My story and some leftovers: The NFL announces its Total Wellness initiative

That’s Commissioner Roger Goodell at his conference table speaking during today’s meeting (Twitpic)

I spent the early part of Thursday in the NFL offices at 345 Park Avenue in New York, reporting on the league’s Total Wellness initiative. You saw a bunch of this on Twitter. The goal was to discuss the league’s plan to promote comprehensive health and assist anyone under its auspices who wants helps.

There is now a new 24/7 confidential phone number, for instance, for players, former players, their families, staffers and whoever else to call and discuss their problems. This is its website with some testimonials.

I get the sense the league isn’t done providing such resources. But today’s deal was for physical and mental health, family safety, and post-career living.

This was my news story on the day’s developments, as the NFL unveiled its programs.

I talked to several of the key figures, including the league’s mental health adviser Dr. David Satcher, VP of player engagement Troy Vincent, and VP of HR and chief diversity officer Robert Gulliver. I also heard Commissioner Roger Goodell speak to a room full of people who helped make it happen.

Want some highlights?

Goodell, on why the league is putting such a program in place:Our approach of total wellness and our approach of looking at players and our families not just from a physical standpoint but also a mental health standpoint is the right approach. It will serve our players well, not only former player but our current players — and quite frankly — our future players. We believe in the programs that have been initiated and the programs we are initiating today, and we are committed to improving every one of those program, to continue to evolve and continue to find new ways of addressing whatever the current issues are that can help our players transition through life and make it more productive for them.”

Satcher, on why the program will benefit retired players:I think today’s initiative is one that will tremendously benefit retired players and families. When we talk about transitions and the challenges that transitions represent in terms of mental health, we all have it. We all have it, and I think retired players seem to go through a lot of changes, and to have the opportunity and to be motivated to reach out, to talk about what they’re going through with others is something that can be very helpful. I think today’s meeting is the beginning of something that could really make a difference…. Roger’s leadership will help with that.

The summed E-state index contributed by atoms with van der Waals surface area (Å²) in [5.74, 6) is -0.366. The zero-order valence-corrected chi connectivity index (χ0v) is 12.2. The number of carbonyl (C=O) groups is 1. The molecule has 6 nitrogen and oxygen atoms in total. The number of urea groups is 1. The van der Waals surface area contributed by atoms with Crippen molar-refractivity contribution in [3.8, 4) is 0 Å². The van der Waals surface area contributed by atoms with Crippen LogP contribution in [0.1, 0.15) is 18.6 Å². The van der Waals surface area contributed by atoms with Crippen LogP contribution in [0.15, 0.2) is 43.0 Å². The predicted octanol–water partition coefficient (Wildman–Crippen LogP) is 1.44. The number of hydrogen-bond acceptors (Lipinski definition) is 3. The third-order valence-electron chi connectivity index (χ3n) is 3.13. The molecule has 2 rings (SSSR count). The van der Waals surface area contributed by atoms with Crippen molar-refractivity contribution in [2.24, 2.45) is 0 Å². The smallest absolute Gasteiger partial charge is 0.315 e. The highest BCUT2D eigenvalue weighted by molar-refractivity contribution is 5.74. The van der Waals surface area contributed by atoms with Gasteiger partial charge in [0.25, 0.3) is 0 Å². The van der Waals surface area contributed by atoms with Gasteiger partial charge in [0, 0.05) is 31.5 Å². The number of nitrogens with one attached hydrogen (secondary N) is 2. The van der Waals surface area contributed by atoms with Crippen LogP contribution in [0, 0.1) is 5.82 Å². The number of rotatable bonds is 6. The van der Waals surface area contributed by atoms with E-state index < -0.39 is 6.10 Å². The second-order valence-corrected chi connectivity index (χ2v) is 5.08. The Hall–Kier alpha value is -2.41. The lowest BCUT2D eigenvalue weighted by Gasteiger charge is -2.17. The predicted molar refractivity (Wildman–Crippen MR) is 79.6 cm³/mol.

Satcher, on whether retired players will really be willing to make the call:The answer is yes and no. There are some that will readily take advantage of the opportunity just by knowing it’s there. There are others who will need more motivation. Part of what we do is, we travel across the country and meet with former players and their spouses and we talk to community. We’re trying to get people to be much more comfortable dealing with mental health issues. I think people need to come together as a community. Stigma is a community issue. And to the extent that you can reduce stigma, individuals and families can benefit tremendously.”

Gulliver, on who else is eligible for the program:This program is intended to help the entire NFL family. So the launch of the NFL life line, our current players, retired players, their family, folks at the league office, folks at clubs have the ability to access the NFL life line for any mental health issue that they need somebody on the other end of the line to talk through. So, we’re really excited that this is a service that affects the entire NFL family.”

Vincent, on whether players will use it:We hope so. That’s our objective. We are providing resources. This is an area that we want to hit head-on. It’s an area that we want to dispute myths. We want to break down the walls of stigma that’s associated with mental health. Suicide is not an option. There are many levels of mental health we’d like to address. It’s a challenge when we look at the nature of the athlete, a prideful individual, that no one wants to show a sign of weakness. The stigma that mental health and you having mental issues is a weakness. That’s a stigma that we want to dispel, that’s a myth we want to defeat, that you’re not immune to the things that plague the greater society.”

Vincent, on the important of dispelling myths:That’s our plan. We want as a National Football League to become active participants in fighting mental health issues, dispelling myths in mental health, we want to be an active participant. Will the National Football League save all? No. But along with the men and women and the organizations we’ve partnered with, in this particular thing, national leaders in the area of mental, we believe that we can move the chains.

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